Mehlville officials eyeing new site for auditorium

For Franz, cap of $6 million for auditorium ‘set in stone’

By Kari Williams

A third location is being considered for the Mehlville School District’s $6 million auditorium project.

Superintendent Eric Knost told the board April 18 that he asked the district’s architect, Dickinson Hussman Architects, and subcontractors to “consider yet another location” — the south end of the Mehlville Senior High School campus. Construction projects have taken place in that area in recent years, according to Knost, so the district has more information about the site.

“We’re much more confident in there not being things like sewers and utilities underneath (the new proposed location) because it’s area that we’ve surveyed in recent years,” Knost said.

Knost told the Call surveys conducted within the last 10 years do not show any issues with “a big chunk” of the newly proposed site.

Any concerns that would arise would be from new surveying and soil testing, he said. Additional costs for considering another location are “probably less than $6,000,” according to Knost.

The auditorium project began in December with the idea to renovate part of the Witzel Learning Center. In January, the location changed to the north end of the Mehlville Senior High School campus, behind the Administration Building. DHA found utility lines and soft soil on the north end site that would have cost “in the hundreds of thousands” of dollars, according to Knost, who said he did not ask for an exact cost.

However, the superintendent said it is possible the project could have been completed at the north end, including re-routing utility and sewer lines, but he likes the idea of completing the project without “having to worry about those utility issues.”

Disruption to the back of the campus during the fall sports season, parking and access for delivery trucks caused concern at the north-end location, according to the superintendent.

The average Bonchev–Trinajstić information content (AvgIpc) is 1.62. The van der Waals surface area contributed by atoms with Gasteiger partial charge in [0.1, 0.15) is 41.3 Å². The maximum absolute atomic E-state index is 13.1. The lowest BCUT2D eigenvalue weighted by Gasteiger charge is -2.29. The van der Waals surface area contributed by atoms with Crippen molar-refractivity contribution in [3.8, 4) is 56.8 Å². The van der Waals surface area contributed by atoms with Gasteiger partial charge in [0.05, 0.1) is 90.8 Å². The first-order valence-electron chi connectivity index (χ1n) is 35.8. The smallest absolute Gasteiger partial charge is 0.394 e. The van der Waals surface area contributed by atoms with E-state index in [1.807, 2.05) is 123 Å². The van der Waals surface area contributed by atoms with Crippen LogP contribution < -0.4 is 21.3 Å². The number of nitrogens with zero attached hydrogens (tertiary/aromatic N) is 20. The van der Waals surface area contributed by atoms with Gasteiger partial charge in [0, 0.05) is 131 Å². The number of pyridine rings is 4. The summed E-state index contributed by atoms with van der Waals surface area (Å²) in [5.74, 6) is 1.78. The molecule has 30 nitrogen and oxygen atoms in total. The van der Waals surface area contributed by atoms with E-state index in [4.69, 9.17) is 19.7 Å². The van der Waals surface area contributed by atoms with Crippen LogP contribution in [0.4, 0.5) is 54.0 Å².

Concern about third site

Board Vice President Elaine Powers asked if other locations on the Mehlville campus are being considered for the auditorium.

“I don’t want to keep coming back to this,” she said, “where we thought it was going to work at Witzel. Then we thought it was going to work behind the administration building, now we think it’s going to work at the south end, now we think — I’m wondering if the question should be a little broader to the architects and engineers right now.

“What is their recommendation on the best location to (build the auditorium?) …,” she asked.

Considering additional locations is what “due diligence is all about,” according to Knost. Aesthetics, curriculum and developing the property have to be taken into consideration when contemplating sites for the building.

“The idea has always been to put an auditorium on the Mehlville campus. We haven’t departed from that,” Knost said. “What I’m proud of is the fact that we are practicing due diligence. There are plenty of examples where we could’ve said, ‘You know what, I said Witzel, by golly, we’re staying at Witzel,’ and we do end up with cost overruns …”

Knost said he still expects to break ground in August with completion one year later, but those dates are preliminary.

“We never published a schedule and said this is what would happen. We always had ‘preliminary schedule’ on (the presented schedules),” he said.

Board President Venki Palamand said he believes Knost is making the right decision by doing the investigative work ahead of time and looking into various locations.

Staying within budget

Board member Ron Fedorchak said when he voted in favor of putting a $6 million cap on the project it was “not to box (Knost) in.”

“I would encourage you to bring those costs to us if they’re legitimate, and we have a concrete number we can evaluate if you need more money to do this thing right,” he said. “I don’t want to do a patchwork building and then have it fall apart in 10 years or constantly be needing a repair …”

Bringing costs of more than $6 million back to the board is what Knost said he intended to do all along.

“I’m going to bring that to you before I nix the project, there’s no doubt about it … I was asking to be challenged to keep this at $6 (million),” he said. “That’s my goal. That’s what I’m still adamant about.”

Board member Mark Stoner said the board told taxpayers the auditorium will be built for $6 million and he would “have a real hard time” going back to them if the cost increases.

“They’ve seen too much of that in the past,” Stoner said.

While Fedorchak said he does not disagree with Stoner, he believes if there are cost overruns, the project should come back to the board.

“I’d rather have it done right and last for 100 years than build it for $6 million and fall apart in 10 (years),” he said.

But for board member Rich Franz, the $6 million cap is “set in stone” and he said he will not approve an amount more than $6 million.

Knost plans to present new drawings to the board at its May 10 meeting.